According the Agriculture and Horticulture Development Board data for 2018, on average 26% of cows suffered from mastitis in a year. This is an inflammatory infection of the breast tissue caused by pathogens in the surrounding environment. If left untreated, this can make the cows very ill.
Males and dairy
As you should know from biology lessons, females are the ones that produce milk. Like humans, cows gestate and produce milk to feed their calves. This means that most female calves born from dairy cows grow up to participate in the same cycle as their mothers before them.
Male cows cannot do this, making them effectively useless to the dairy industry. This leaves the farmer with 3 main options: sell the cow for the beef industry, sell it for veal, or kill it. The preferred industry term for this process is euthanasia, but I do not believe this to be correct.
Oxford Dictionaries describes euthanasia as “the practice of killing without pain a person or animal who is suffering from a disease that cannot be cured.” The disease, it seems, is being a male. This is not euthanasia, it’s a cold and calculated slaughter.
According to the most recent statistics from the GB Cattle Health and Welfare Group report in November 2020, 60,000 male bull calves are slaughtered each year on UK dairy farms. This makes up a whopping 15% of all bull calves born on UK dairy farms.
Around 395,000 dairy-sired bull calves are born in the UK annually. Of the remaining 335,000, 280,000 are sold into the beef industry. They enter the supply chain and just get their slaughter postponed by a few years.
The idea is to boost the use of sexed semen for artificial insemination. There are estimates that this could reduce the rate of male dairy calves born to less than 10% of all births.
According to this same release, there is a Great British Dairy Calf Strategy in existence. The aim of this strategy is to completely eradicate the slaughter of calves by 2023. In 2020, a sub-strategy was launched with the aim of “turn[ing] the vision into a commitment.”
You could argue that in 2021, there is no need to kill male calves at all. Just a thought.
What is the difference in lifespan?
According to CHAWG data, the average age dairy cows were killed was 6 years. In this period, on average they had gone through 3.6 lactation cycles – i.e. given birth at least 3 times. Around this time, their bodies will begin to wear out and their milk supply will dry up as a result.
The Department for Environment, Food and Rural Affairs (DEFRA) released a report in 2003. This stated that “Improvements in longevity of dairy cows allow the farmer to be more selective in culling. However, there appears to be an optimal age limit, of approximately 8 years old, beyond which dairy cows begin to succumb to increased health problems which makes them uneconomically viable to keep.”
The natural lifespan of a cow is about 20 years. This means that cows are killed at only really a quarter of their lives. Imagine getting to 22 and someone saying that was your lot. You’re not economically viable anymore, bye bye.
The environmental aspect of dairy production is another black mark against the industry. I am by no means an environmental scientist and I do not fully comprehend the information surrounding this element.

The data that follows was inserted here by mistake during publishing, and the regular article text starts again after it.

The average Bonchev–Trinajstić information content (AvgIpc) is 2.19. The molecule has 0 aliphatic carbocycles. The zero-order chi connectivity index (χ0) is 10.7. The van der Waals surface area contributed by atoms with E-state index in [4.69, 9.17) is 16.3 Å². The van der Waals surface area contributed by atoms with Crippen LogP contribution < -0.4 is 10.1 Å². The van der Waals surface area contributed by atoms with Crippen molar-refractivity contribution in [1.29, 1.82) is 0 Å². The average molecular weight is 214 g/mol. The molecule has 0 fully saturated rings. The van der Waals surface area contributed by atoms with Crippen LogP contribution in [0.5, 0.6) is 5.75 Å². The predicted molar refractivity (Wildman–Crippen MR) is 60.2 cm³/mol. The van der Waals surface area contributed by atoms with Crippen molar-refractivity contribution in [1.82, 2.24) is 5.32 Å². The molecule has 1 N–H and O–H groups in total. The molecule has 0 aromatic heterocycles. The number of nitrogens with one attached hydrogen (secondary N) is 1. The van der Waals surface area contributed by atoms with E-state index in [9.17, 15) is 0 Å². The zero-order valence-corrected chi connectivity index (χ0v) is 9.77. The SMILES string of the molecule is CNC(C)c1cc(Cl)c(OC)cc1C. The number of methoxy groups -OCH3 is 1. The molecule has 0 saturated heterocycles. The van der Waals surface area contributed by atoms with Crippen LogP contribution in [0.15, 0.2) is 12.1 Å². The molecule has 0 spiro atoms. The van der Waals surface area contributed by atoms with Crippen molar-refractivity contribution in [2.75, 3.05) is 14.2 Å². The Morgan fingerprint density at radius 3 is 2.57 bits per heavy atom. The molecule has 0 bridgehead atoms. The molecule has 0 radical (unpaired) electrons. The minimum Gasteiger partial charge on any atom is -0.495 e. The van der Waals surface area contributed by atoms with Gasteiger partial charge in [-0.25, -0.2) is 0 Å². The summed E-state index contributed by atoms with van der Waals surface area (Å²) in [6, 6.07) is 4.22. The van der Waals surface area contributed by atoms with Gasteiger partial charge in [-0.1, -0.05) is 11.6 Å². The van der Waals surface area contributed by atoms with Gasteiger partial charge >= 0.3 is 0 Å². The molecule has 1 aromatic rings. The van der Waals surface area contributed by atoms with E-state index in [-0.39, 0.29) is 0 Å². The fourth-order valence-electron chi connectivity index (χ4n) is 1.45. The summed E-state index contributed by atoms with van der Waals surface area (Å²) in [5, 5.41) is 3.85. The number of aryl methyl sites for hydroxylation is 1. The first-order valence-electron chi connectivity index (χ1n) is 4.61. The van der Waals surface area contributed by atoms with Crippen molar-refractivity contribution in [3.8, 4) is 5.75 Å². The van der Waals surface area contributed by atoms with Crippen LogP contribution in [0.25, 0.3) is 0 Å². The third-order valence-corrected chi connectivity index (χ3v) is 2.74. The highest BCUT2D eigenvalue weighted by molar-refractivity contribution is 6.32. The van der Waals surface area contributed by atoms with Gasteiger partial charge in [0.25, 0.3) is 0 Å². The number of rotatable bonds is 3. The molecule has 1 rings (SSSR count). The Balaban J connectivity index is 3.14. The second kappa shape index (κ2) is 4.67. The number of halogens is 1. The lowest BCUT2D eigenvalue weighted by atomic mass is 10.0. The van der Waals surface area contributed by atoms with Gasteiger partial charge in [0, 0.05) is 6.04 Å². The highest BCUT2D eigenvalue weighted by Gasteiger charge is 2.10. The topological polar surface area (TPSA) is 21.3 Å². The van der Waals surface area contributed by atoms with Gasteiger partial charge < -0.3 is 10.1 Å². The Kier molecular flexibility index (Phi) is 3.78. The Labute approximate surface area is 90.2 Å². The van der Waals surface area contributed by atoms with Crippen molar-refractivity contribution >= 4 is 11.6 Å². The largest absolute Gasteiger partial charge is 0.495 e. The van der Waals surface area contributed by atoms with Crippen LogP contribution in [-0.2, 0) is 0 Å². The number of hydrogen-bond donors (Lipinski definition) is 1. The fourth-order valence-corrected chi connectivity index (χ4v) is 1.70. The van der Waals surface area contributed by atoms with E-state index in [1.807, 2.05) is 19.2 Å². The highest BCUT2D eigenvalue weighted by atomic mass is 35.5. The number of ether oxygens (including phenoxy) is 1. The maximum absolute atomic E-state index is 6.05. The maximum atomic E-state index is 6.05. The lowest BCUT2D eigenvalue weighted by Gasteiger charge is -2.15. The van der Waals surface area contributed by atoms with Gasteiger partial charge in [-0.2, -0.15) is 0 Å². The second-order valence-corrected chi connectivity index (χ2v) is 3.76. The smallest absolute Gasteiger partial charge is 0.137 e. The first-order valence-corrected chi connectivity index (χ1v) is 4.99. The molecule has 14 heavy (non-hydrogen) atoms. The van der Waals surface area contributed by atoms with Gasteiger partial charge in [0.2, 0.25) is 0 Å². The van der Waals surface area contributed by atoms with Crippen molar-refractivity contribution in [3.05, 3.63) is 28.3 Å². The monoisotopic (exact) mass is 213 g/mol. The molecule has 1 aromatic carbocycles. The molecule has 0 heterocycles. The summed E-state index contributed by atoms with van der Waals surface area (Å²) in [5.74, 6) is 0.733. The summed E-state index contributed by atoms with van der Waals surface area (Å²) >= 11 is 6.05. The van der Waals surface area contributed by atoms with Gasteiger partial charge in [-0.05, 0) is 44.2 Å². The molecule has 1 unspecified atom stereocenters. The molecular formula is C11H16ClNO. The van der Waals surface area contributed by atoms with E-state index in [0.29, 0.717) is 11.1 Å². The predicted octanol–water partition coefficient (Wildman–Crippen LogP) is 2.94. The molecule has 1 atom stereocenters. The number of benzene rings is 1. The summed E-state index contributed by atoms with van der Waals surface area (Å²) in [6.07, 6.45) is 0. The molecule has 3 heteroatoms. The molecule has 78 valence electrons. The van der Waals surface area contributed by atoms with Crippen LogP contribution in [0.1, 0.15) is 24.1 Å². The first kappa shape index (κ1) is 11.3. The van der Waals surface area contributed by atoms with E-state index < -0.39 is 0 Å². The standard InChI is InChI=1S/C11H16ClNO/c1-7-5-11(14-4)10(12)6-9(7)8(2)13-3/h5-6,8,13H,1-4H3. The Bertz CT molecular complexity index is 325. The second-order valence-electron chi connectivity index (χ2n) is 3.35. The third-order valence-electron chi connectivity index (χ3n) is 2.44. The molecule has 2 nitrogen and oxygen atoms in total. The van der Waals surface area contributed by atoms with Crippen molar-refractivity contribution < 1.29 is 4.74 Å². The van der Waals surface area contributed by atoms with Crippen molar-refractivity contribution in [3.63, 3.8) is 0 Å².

However, I know that around 80% of all soy production globally is used to feed livestock. Part of this must go to the dairy industry. I also know that cows produce methane, a harmful greenhouse gas that contributes to global warming.
According to CHAWG, as of 2020 the UK has over 9.6 million cattle and calves. This is a huge amount of methane excretion and a huge amount of feed that is required.
The carbon footprint of a 200ml glass of cow’s milk is 0.6kg. The most common dairy alternatives are oat and soy. The carbon footprint of a glass of oat milk is 0.18kg and of soy milk is 0.195kg. Both of these are significantly lower than dairy milk.
When it comes to water consumption, cow’s milk comes out on the bottom again. It takes an enormous 1,050 litres of water to produce a litre of cow’s milk. For a litre of oat you only need 297 litres, and for soy milk 48 litres.
Whichever way you spin it, cow’s milk is not the environmentally sustainable option.
I am not going to speak much on the health aspect of dairy as I am not a qualified nutritionist. If you want this information, please go and seek the advice of someone certified.
What I will say is that many people spread the myth around that milk is full of hormones. These hormones are believed to have been injected into the mother cow while pregnant and lactating to increase their growth.
In some cases in the United States, there is evidence that farmers do inject their cattle with supplemental growth hormones. However, these are not registered or approved for use in the European Union. I wonder whether this will change as Brexit comes into force.
For now, the only medication cattle are given is antibiotics in the event they become ill.
So what should I do now?
Well, now that you have the information it’s on you to choose what to do with it. I recommend doing your own research into it. The AHDB and DEFRA are good places to start looking for official statistics on the meat and dairy industries.
There is a wealth of information out there on veganism and the dairy industry, just remember to take it all with a pinch of salt. I am in no way condoning or supporting the dairy industry, but many reports written by vegans are highly emotive and may skew the facts a little.
If you can’t really be bothered for that, but still want to switch to a non-dairy milk, my recommendation is oat. It’s good for the environment, and only costs 85p at Asda! Oat milk has never split in my hot drinks, unlike all of the other milk replacements I have tried. Alpro have recently released a milk replacement called ‘My Cuppa’ which is fantastic too, particularly if you want that authentic tea flavour!